3. What is the Stanley Cup?


The Stanley Cup is named after Lord Stanley of Preston who was the 1892 Governor General of Canada. The shiny silver cup was purchased by him in London and he then donated it to award the top amateur hockey club located in Canada. The first winner of the Stanley Cup in 1893, was the Montreal Amateur Athletic Association (or MAAA). The cup has an escort (currently Philip Pritchard), who always accompanies it. The poor cup has seen its fair share of horror, including being urinated in by the New York Rangers.

4. So how do the Stanley Cup Playoffs work?


Well, the Stanley Cup Playoffs usually begin the first few weeks of April and can go into the first week of June (depending on how fast each team makes it thru the four rounds of best-of-seven series.) There are eight teams from each of the two conferences and are in the tournament depending on how well they did during the regular season. Whoever wins the cup gets the claim to the trophy for the year.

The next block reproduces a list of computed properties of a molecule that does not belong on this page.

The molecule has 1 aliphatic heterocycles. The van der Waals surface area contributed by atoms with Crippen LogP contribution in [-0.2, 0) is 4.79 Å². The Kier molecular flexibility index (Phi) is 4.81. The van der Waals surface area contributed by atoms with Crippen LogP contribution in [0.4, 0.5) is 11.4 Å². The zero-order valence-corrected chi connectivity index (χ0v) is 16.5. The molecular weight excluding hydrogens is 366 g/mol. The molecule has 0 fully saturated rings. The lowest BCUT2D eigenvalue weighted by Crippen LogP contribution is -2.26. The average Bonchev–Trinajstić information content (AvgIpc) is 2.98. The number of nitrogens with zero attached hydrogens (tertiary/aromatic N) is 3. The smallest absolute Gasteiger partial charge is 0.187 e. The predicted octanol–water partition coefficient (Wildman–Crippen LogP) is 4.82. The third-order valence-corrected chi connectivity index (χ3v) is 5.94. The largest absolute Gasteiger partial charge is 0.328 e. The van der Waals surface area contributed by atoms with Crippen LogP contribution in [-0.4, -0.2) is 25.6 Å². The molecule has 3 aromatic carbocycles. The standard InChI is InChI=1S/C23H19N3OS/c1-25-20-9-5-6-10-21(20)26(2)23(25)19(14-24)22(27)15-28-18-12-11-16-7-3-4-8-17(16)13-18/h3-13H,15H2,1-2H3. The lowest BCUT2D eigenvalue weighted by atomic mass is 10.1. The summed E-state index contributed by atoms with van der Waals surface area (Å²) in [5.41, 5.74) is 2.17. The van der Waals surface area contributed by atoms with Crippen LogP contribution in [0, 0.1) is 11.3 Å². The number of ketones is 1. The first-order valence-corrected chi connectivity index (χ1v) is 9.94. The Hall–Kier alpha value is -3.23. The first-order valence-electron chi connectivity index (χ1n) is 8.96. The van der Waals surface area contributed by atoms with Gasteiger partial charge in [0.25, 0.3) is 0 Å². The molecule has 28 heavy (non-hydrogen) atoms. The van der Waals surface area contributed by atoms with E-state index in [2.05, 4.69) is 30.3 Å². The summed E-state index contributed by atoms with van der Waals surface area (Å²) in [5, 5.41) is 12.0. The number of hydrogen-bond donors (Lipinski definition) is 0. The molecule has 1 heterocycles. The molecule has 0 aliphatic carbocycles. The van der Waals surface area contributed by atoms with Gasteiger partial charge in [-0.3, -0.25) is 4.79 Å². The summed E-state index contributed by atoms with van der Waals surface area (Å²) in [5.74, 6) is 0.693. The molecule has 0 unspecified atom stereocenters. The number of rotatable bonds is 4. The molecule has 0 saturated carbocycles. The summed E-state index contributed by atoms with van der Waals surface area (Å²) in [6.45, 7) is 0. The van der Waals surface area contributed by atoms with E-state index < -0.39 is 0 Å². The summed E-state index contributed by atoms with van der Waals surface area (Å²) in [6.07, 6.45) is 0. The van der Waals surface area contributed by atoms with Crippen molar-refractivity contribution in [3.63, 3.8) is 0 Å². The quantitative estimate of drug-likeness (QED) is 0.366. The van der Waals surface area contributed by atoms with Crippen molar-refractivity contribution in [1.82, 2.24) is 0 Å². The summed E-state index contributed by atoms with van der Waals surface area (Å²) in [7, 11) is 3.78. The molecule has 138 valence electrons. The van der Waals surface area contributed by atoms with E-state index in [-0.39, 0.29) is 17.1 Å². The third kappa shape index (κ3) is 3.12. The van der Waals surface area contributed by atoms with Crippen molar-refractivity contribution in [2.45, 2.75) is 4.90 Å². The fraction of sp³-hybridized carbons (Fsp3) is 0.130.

5. What happens if a team wins?


It's a really big deal to win the Stanley Cup. Basically, it's just a ton of bragging rights and being able to say that your team worked really hard to get there. Imagine working so hard to get that big promotion at work and you get it. It's a wonderful feeling but if you don't get it, well there can be some tears (and let me tell you it can be very sad watching hockey players cry.)

6. Who were last year's Stanley Cup winners?


The defending champs, the Washington Capitals, are back in the Stanley Cup Playoffs this year. Winning for the first time in franchise history, the Capitals hope to make a Stanley Cup Final appearance and win again. Since I was six years old, I have been the biggest Capitals fan so being able to be in Washington D.C. and watch them win was one of the best moments in my life (I am hoping for a repeat... but this year there are some really awesome teams.)

7. Who is predicted to win?


Coming in hot with the most wins for the regular season and the team I have been calling to win since their loss to the Washinton Capitals during the third round of the playoffs last year, the Tampa Bay Lightning led by Steven Stamkos are the big favorites to win this year. Both the Calgary Flames and the Vegas Golden Knights are close contenders. I'm calling it now, though. The Tampa Bay Lightning will be hoisting the Stanley Cup in June.

8. Are there any underdogs?